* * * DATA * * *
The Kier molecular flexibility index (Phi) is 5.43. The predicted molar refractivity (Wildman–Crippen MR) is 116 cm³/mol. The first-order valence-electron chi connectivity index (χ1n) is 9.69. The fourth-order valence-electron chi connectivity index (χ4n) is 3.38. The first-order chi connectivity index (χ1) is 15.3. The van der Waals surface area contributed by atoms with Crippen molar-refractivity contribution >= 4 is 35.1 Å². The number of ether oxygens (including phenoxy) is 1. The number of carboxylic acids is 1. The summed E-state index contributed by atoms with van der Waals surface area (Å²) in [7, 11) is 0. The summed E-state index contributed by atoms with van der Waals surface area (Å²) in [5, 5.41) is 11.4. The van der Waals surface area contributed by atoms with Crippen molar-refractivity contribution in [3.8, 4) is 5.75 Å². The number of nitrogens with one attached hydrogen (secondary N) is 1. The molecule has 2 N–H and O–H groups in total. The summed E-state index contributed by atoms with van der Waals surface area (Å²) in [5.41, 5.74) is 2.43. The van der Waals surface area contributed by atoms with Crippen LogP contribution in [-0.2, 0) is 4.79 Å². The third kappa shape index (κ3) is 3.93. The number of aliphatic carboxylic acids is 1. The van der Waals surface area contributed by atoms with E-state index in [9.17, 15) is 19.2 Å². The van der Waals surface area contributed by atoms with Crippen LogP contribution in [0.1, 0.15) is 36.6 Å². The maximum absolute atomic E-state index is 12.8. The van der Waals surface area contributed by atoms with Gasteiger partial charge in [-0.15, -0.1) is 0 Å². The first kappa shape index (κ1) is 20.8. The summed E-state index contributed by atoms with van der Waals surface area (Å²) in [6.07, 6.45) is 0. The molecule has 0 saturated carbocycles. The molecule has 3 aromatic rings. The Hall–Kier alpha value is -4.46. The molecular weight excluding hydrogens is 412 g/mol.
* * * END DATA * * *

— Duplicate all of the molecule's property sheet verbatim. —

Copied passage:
The Kier molecular flexibility index (Phi) is 5.43. The predicted molar refractivity (Wildman–Crippen MR) is 116 cm³/mol. The first-order valence-electron chi connectivity index (χ1n) is 9.69. The fourth-order valence-electron chi connectivity index (χ4n) is 3.38. The first-order chi connectivity index (χ1) is 15.3. The van der Waals surface area contributed by atoms with Crippen molar-refractivity contribution >= 4 is 35.1 Å². The number of ether oxygens (including phenoxy) is 1. The number of carboxylic acids is 1. The summed E-state index contributed by atoms with van der Waals surface area (Å²) in [7, 11) is 0. The summed E-state index contributed by atoms with van der Waals surface area (Å²) in [5, 5.41) is 11.4. The van der Waals surface area contributed by atoms with Crippen molar-refractivity contribution in [3.8, 4) is 5.75 Å². The number of nitrogens with one attached hydrogen (secondary N) is 1. The molecule has 2 N–H and O–H groups in total. The summed E-state index contributed by atoms with van der Waals surface area (Å²) in [5.41, 5.74) is 2.43. The van der Waals surface area contributed by atoms with Crippen LogP contribution in [-0.2, 0) is 4.79 Å². The third kappa shape index (κ3) is 3.93. The number of aliphatic carboxylic acids is 1. The van der Waals surface area contributed by atoms with E-state index in [9.17, 15) is 19.2 Å². The van der Waals surface area contributed by atoms with Crippen LogP contribution in [0.1, 0.15) is 36.6 Å². The maximum absolute atomic E-state index is 12.8. The van der Waals surface area contributed by atoms with Gasteiger partial charge in [-0.15, -0.1) is 0 Å². The first kappa shape index (κ1) is 20.8. The summed E-state index contributed by atoms with van der Waals surface area (Å²) in [6.07, 6.45) is 0. The molecule has 0 saturated carbocycles. The molecule has 3 aromatic rings. The Hall–Kier alpha value is -4.46. The molecular weight excluding hydrogens is 412 g/mol.